County Sligo

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County Sligo
Irish: Contae Shligigh
Republic of Ireland
County Sligo
[Interactive map]
Province: Connaught
Area: 709 square miles
Population: 65,393
County seat: Sligo

The County of Sligo is a shire on the Atlantic coast of Ireland, in the Province of Connaught. It is named after the town of Sligo. The population of the county is 65,393 according to the 2011 census.


Sligo countryside and Ben Bulben seen in the background

Sligo is the 22nd largest of Ireland's 32 counties in area and 26th largest in terms of population.[1] It is the fourth largest of Connaught's five counties in size and third largest in terms of population. The County borders County Mayo to the west, County Roscommon to the south and south-east and County Leitrim to the north-east.

Largest towns

  1. Sligo town 19,452
  2. Tubbercurry, 1,747
  3. Strandhill, 1,596
  4. Ballymote, 1,539
  5. Collooney, 1,369

Towns and villages


The county was theoretically formed in 1585, but was not made a reality until after the chaos of the Nine Years' War had ended, in 1603. Its boundaries reflect the Ó Conchobhair Sligigh overlordship of Lower Connaught as it was at the time of the Elizabethan conquest.

This overlordship consisted of the tuatha, or territories, of Cairbre Drumcliabh, Tír Fhíacrach Múaidhe, Tír Ollíol, Luíghne, Corann and Cúl ó bhFionn. Each of these was subsequently made into an English-style barony, hence Carbury, Tireragh, Leyny, Tirerril. Corran and Coolavin. The capital of the newly shired county was placed at Sligo.


The megalithic cemetery of Carrowmore is located in County Sligo. It forms part of a huge complex of Stone Age remains connecting Carrowkeel in south Sligo to the Ox Mountains, to the Cuil Irra Peninsula, where Queen Maeve's tomb, Miosgán Médhbh, dominates the western skyline from the crest of Knocknarea Mountain. An archaeological recovery suggests the county may have been one of the earliest places of human settlement in Ireland.[2]


Famous mediæval manuscripts written in County Sligo include the Book of Ballymote, the Great Book of Lecan, and the Yellow Book of Lecan. The patron of the Annals of the Four Masters was Ferghal O Gadhra of Coolavin in south County Sligo.



The Sligo coastline at Mullaghmore, with Classiebawn Castle in the distance
Beezie's Island on Lough Gill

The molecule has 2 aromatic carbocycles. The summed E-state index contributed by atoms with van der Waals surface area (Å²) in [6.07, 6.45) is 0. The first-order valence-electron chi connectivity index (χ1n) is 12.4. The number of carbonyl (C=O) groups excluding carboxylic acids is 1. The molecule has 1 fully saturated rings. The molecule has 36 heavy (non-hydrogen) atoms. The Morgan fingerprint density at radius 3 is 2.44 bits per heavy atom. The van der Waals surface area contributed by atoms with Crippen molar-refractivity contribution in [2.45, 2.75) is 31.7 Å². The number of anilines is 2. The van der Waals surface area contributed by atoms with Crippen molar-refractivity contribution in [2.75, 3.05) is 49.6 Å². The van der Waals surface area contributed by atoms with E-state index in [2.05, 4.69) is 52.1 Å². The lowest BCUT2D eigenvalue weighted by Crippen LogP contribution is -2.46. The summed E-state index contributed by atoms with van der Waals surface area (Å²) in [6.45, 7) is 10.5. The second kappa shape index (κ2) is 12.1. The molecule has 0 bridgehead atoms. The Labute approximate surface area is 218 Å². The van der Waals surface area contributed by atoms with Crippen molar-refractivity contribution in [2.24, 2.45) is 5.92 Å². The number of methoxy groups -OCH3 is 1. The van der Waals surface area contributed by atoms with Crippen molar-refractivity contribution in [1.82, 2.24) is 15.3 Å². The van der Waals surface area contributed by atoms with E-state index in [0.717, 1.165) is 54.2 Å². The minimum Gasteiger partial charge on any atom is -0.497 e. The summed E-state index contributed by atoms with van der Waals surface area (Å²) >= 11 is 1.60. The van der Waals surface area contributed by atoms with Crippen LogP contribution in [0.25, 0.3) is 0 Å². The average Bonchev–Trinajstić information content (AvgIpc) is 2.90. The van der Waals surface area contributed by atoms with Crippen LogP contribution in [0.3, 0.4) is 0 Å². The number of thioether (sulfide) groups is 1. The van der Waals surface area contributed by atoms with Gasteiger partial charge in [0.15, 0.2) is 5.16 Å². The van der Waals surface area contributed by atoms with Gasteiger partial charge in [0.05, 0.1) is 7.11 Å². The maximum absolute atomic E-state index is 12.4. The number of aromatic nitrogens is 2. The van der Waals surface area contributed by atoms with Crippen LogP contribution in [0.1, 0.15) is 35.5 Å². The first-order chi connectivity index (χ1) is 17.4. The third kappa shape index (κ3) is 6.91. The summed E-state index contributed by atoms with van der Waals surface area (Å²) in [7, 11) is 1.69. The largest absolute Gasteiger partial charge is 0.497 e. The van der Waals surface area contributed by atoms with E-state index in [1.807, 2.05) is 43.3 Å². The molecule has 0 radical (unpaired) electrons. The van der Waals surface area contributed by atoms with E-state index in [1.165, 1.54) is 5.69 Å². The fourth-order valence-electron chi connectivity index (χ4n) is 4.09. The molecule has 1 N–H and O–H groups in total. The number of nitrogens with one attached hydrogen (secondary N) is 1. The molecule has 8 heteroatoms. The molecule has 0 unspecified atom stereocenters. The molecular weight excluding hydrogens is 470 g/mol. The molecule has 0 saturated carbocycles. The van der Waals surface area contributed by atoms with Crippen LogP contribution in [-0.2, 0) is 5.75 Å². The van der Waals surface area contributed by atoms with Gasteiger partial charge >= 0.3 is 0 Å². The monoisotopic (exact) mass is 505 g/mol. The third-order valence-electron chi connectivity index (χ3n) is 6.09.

The poet and Nobel laureate William Butler Yeats (1865–1939) spent much of his childhood in northern Sligo and the county's landscapes (particularly the Isle of Innisfree, in Lough Gill) were the inspiration for much of his poetry. Yeats said, "the place that has really influenced my life most is Sligo." He is buried in North County Sligo, "Under Ben Bulben", in Drumcliff.


County Sligo has a long history of traditional music. The south of the county is particularly noted with such musical luminaries as James Morrison, Michael Coleman, Paddy Killoran, Fred Finn, Peter Horan, Joe O'Dowd, Jim Donoghue, Martin Wynne, Oisín Mac Diarmada (of Téada), tin-whistle player Carmel Gunning and the band Dervish. The county has many traditional music festivals and one of the most well known is the Queen Maeve International Summer School, a traditional Irish Music summer school of music and dance which is held annually in August in Sligo Town. On the more contemporary music scene there are Westlife, Tabby Callaghan and The Conway Sisters who are from Sligo. Strandhill, about 5½ miles west of Sligo, hosts the Strandhill Guitar Festival [1] each year, featuring a wide variety of guitar music and musicians.


The county is home to League of Ireland Premier Division club Sligo Rovers, who have played home matches at The Showgrounds since they were founded in 1928. Brother Walfrid the founder of Celtic Football Club was born in Ballymote.

The county is represented in Gaelic Games by Sligo GAA.


  • Ambrosio O'Higgins, 1st Marqués de Osorno – Spanish colonial administrator
  • William Butler Yeats – poet
  • Jack Butler Yeats – Artist
  • Brother Walfrid – founder of Celtic FC
  • Constance Markievicz – revolutionary Irish nationalist
  • James Morrison – traditional music
  • Michael Coleman – traditional music
  • Sir George Stokes, 1st Baronet – mathematician, physicist
  • Martin Moffat, recipient of the Victoria Cross
  • Lola Montez – dancer, actress
  • Marian Harkin – MEP
  • Martin Savage – Irish republican
  • Mary O'Hara – singer
  • Michael Corcoran – Union Army general in the American Civil War
  • Neil Jordan – film director
  • Ray McSharry – former Tánaiste
  • Tommy Fleming – singer
  • Westlife – pop band


  1. Corry, Eoghan (2005). The GAA Book of Lists. Hodder Headline Ireland. pp. 186–191. ISBN 0-340-89695-7. 
  2. C.Michael Hogan. 2011. Celtic Sea. Encyclopedia of Earth. Eds. P.Saundry & C.J.Cleveland. National Council for Science and the Environment. Washington DC

Outside links

("Wikimedia Commons" has material
about County Sligo)
Counties of the Republic of Ireland

Carlow • Cavan • Clare • Cork • Donegal • Dublin • Galway • Kerry • Kildare • Kilkenny • Laois • Leitrim • Limerick • Longford • Louth • Mayo • Meath • Monaghan • Offaly • Roscommon • Sligo • Tipperary • Waterford • Westmeath • Wexford • Wicklow